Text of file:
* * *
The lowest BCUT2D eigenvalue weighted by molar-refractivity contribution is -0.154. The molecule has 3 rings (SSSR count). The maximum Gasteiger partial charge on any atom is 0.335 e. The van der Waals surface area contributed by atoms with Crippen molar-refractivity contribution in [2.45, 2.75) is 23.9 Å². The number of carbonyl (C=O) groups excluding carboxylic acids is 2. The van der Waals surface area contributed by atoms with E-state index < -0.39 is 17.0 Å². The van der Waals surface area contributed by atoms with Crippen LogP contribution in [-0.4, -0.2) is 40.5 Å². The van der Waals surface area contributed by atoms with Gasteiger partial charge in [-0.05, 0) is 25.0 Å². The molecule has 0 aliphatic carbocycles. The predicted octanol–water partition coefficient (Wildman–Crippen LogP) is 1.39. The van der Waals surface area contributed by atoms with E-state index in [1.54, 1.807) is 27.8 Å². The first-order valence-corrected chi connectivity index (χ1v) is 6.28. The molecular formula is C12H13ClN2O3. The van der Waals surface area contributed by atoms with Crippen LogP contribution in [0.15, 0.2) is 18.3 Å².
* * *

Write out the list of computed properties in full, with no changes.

The lowest BCUT2D eigenvalue weighted by molar-refractivity contribution is -0.154. The molecule has 3 rings (SSSR count). The maximum Gasteiger partial charge on any atom is 0.335 e. The van der Waals surface area contributed by atoms with Crippen molar-refractivity contribution in [2.45, 2.75) is 23.9 Å². The number of carbonyl (C=O) groups excluding carboxylic acids is 2. The van der Waals surface area contributed by atoms with E-state index < -0.39 is 17.0 Å². The van der Waals surface area contributed by atoms with Crippen LogP contribution in [-0.4, -0.2) is 40.5 Å². The van der Waals surface area contributed by atoms with Gasteiger partial charge in [-0.05, 0) is 25.0 Å². The molecule has 0 aliphatic carbocycles. The predicted octanol–water partition coefficient (Wildman–Crippen LogP) is 1.39. The van der Waals surface area contributed by atoms with E-state index in [1.54, 1.807) is 27.8 Å². The first-order valence-corrected chi connectivity index (χ1v) is 6.28. The molecular formula is C12H13ClN2O3. The van der Waals surface area contributed by atoms with Crippen LogP contribution in [0.15, 0.2) is 18.3 Å².